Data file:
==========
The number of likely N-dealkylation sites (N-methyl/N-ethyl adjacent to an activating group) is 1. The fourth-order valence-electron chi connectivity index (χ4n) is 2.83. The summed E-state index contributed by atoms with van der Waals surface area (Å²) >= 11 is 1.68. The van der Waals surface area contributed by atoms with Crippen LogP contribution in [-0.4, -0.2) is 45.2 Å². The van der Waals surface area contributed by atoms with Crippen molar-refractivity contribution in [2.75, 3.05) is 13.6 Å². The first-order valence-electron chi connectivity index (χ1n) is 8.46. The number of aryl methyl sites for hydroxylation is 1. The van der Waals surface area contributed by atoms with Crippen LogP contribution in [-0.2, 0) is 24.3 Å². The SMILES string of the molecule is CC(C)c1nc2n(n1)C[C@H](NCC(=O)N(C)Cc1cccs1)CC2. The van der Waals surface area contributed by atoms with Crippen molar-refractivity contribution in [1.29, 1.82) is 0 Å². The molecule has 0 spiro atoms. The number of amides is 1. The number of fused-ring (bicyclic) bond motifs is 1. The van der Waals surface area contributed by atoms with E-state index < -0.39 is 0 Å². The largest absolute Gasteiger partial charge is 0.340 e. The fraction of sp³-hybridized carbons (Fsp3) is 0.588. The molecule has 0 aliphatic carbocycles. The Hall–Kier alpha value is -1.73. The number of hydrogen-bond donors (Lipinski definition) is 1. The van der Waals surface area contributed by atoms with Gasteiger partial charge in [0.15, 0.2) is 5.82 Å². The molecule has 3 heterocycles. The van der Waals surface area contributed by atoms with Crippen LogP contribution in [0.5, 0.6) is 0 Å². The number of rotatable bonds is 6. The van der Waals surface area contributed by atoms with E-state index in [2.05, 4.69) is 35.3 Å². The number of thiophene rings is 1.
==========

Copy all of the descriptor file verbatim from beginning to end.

The number of likely N-dealkylation sites (N-methyl/N-ethyl adjacent to an activating group) is 1. The fourth-order valence-electron chi connectivity index (χ4n) is 2.83. The summed E-state index contributed by atoms with van der Waals surface area (Å²) >= 11 is 1.68. The van der Waals surface area contributed by atoms with Crippen LogP contribution in [-0.4, -0.2) is 45.2 Å². The van der Waals surface area contributed by atoms with Crippen molar-refractivity contribution in [2.75, 3.05) is 13.6 Å². The first-order valence-electron chi connectivity index (χ1n) is 8.46. The number of aryl methyl sites for hydroxylation is 1. The van der Waals surface area contributed by atoms with Crippen LogP contribution in [-0.2, 0) is 24.3 Å². The SMILES string of the molecule is CC(C)c1nc2n(n1)C[C@H](NCC(=O)N(C)Cc1cccs1)CC2. The van der Waals surface area contributed by atoms with Crippen molar-refractivity contribution in [1.29, 1.82) is 0 Å². The molecule has 0 spiro atoms. The number of amides is 1. The number of fused-ring (bicyclic) bond motifs is 1. The van der Waals surface area contributed by atoms with E-state index < -0.39 is 0 Å². The largest absolute Gasteiger partial charge is 0.340 e. The fraction of sp³-hybridized carbons (Fsp3) is 0.588. The molecule has 0 aliphatic carbocycles. The Hall–Kier alpha value is -1.73. The number of hydrogen-bond donors (Lipinski definition) is 1. The van der Waals surface area contributed by atoms with Gasteiger partial charge in [0.15, 0.2) is 5.82 Å². The molecule has 3 heterocycles. The van der Waals surface area contributed by atoms with Crippen LogP contribution in [0.5, 0.6) is 0 Å². The number of rotatable bonds is 6. The van der Waals surface area contributed by atoms with E-state index in [2.05, 4.69) is 35.3 Å². The number of thiophene rings is 1.